VICE Media and Razorfish recently surveyed Gen Z gamers and learned that they spend twice as much time hanging out with friends in the metaverse than they do in real life. Survey respondents spend 12.2 hours per week playing video games versus 6.6 hours hanging out with friends in person.
These gamers don’t only view their time in the metaverse as pure escapism, but also as an extension of real life. Notably, 57% of Gen Z gamers feel they’re able to self-express more openly to others in a game than they do in real life.
As marketers (and teachers, parents, employers, et al) come to grips with understanding this new environment, Gen Z is already growing up with it; it isn’t foreign or futuristic to them – it is their reality, especially for gamers.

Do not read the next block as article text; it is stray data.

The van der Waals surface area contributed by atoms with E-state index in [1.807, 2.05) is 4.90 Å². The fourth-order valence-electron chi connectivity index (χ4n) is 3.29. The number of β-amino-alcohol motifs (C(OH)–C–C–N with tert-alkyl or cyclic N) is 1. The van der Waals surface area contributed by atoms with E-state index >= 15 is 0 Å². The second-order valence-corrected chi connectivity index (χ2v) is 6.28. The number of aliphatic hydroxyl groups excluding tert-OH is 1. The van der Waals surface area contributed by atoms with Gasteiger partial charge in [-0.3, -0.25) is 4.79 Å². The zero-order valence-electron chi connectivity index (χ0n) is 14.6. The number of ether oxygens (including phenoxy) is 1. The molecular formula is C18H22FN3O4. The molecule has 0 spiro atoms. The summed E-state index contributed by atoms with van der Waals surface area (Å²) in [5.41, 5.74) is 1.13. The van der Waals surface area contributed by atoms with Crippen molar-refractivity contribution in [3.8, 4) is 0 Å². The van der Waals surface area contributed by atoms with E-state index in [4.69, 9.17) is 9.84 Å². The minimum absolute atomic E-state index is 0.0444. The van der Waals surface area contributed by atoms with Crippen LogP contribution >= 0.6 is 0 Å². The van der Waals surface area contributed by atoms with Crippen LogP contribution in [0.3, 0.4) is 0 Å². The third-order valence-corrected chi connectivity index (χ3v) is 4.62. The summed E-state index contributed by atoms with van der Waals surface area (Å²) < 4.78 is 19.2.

Key findings of the Razorfish study revealed that:
- The metaverse gives gamers space to explore their identity.
- 45% of Gen Z gamers say, “I feel like my identity in a game is a truer expression of who I am.” Forty percent say it gives them self-confidence.
- Stress relief is a major driver.
- 77% of Gen Z gamers say their biggest motive for gaming is to relieve stress and anxiety.
- Gen Z is approaching the metaverse with practicality.
- 47% would like to use it to meet new people and 33% would like to use it to build a career.
- Data privacy is a concern for Gen Z gamers, but less than for older generations.
- 63% of Gen Z are concerned about data privacy in video games and the metaverse (vs. 66% Millennials and 70% Gen X).
“Our study shows that Gen Z is using the metaverse to cultivate connections and explore who they really are,” said Julie Arbit, Global SVP, Insights at VICE Media Group. “It allows them to dream and co-create a more idealized version of the world.”